We’ve talked about how effective lobbyists understand the nature of what they’re selling in Washington, D.C.. They identify the intent (action vs. inertia), the scope (controversial or note), the importance (must do vs. may do) and the timeframe (short vs. long term). In the last couple posts I talked about intent and scope. In this one we’ll look at importance.
Now sure, every idea (especially yours) is important. But, let’s face it, some decisions are more immediately necessary than others. However, with the right strategy these “must do soon” decisions can be some of the easiest to influence.
Take the example of government responses to natural disasters. They tend to generate a fair amount of lobbying activity outside the scope of the natural disaster because special interests know that THIS legislation will move quickly, unlike 96% of the bills introduced in a year. In 2006, for example, when the U.S. Congress passed emergency legislation to help provide additional assistance to victims of Hurricane Katrina, the bill included billions of dollars for other totally unrelated programs, like research into the threats from “bird flu” as well as farm bailouts. Lobbyists and special interests saw these bills as opportunities to move their priorities because they were “must do” decisions. No legislators wanted to be against relief to victims of Hurricane Katrina, so they agreed to overlook the other items.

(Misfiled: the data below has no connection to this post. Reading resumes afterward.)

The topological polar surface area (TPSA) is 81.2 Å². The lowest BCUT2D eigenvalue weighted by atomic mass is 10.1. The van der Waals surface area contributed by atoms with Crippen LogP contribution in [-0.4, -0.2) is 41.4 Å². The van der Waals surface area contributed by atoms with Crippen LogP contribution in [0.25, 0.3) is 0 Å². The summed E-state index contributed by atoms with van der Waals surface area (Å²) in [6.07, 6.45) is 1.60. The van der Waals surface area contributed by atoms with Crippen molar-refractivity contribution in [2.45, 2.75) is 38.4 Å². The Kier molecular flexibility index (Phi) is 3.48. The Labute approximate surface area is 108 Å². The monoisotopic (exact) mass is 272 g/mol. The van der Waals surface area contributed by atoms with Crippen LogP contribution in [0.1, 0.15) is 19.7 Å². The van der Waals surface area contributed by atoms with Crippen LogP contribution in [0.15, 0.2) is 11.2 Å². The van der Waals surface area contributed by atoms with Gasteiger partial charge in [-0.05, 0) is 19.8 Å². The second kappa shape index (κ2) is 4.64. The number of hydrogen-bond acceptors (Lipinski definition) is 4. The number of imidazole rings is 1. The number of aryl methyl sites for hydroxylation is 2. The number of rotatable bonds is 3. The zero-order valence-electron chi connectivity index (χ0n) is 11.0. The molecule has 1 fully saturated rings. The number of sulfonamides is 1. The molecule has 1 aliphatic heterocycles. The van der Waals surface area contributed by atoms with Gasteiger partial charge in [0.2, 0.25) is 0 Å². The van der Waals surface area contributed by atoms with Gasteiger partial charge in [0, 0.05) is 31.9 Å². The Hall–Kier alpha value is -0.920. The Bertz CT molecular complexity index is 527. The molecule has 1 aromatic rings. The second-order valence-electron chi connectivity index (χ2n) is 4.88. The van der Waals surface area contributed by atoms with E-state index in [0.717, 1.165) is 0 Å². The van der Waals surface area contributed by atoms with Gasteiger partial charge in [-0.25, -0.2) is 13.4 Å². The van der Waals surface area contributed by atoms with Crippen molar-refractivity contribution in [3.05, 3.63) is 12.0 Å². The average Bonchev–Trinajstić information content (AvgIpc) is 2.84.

For your own influence situation, consider whether the decision is “must do” or “may do.” Does the decision maker desperately need what you’re selling right away? Or is it the kind of situation where it would be “nice” for them to buy your product, service or time? Are there other “must do” decisions coming down the pike that you can attach your issue to? Knowing the answers to these questions will help you develop a winning advocacy strategy.